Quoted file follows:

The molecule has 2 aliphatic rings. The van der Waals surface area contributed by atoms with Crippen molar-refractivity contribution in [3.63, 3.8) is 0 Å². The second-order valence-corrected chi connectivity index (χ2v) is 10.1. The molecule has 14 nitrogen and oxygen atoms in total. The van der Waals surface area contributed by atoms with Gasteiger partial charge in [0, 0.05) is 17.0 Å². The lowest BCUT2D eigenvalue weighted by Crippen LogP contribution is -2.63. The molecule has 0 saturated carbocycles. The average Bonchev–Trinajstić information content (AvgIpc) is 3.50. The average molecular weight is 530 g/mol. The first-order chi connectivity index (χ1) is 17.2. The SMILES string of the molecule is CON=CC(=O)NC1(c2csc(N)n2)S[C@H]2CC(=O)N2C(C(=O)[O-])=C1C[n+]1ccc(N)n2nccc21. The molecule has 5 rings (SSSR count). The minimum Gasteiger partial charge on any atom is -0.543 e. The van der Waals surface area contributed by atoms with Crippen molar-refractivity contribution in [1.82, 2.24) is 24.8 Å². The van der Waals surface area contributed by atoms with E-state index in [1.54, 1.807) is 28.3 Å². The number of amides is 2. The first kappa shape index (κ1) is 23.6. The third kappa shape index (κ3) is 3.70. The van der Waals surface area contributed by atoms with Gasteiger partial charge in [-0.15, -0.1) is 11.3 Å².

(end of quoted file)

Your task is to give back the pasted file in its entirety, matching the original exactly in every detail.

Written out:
The molecule has 2 aliphatic rings. The van der Waals surface area contributed by atoms with Crippen molar-refractivity contribution in [3.63, 3.8) is 0 Å². The second-order valence-corrected chi connectivity index (χ2v) is 10.1. The molecule has 14 nitrogen and oxygen atoms in total. The van der Waals surface area contributed by atoms with Gasteiger partial charge in [0, 0.05) is 17.0 Å². The lowest BCUT2D eigenvalue weighted by Crippen LogP contribution is -2.63. The molecule has 0 saturated carbocycles. The average Bonchev–Trinajstić information content (AvgIpc) is 3.50. The average molecular weight is 530 g/mol. The first-order chi connectivity index (χ1) is 17.2. The SMILES string of the molecule is CON=CC(=O)NC1(c2csc(N)n2)S[C@H]2CC(=O)N2C(C(=O)[O-])=C1C[n+]1ccc(N)n2nccc21. The molecule has 5 rings (SSSR count). The minimum Gasteiger partial charge on any atom is -0.543 e. The van der Waals surface area contributed by atoms with Crippen molar-refractivity contribution in [1.82, 2.24) is 24.8 Å². The van der Waals surface area contributed by atoms with E-state index in [1.54, 1.807) is 28.3 Å². The number of amides is 2. The first kappa shape index (κ1) is 23.6. The third kappa shape index (κ3) is 3.70. The van der Waals surface area contributed by atoms with Gasteiger partial charge in [-0.15, -0.1) is 11.3 Å².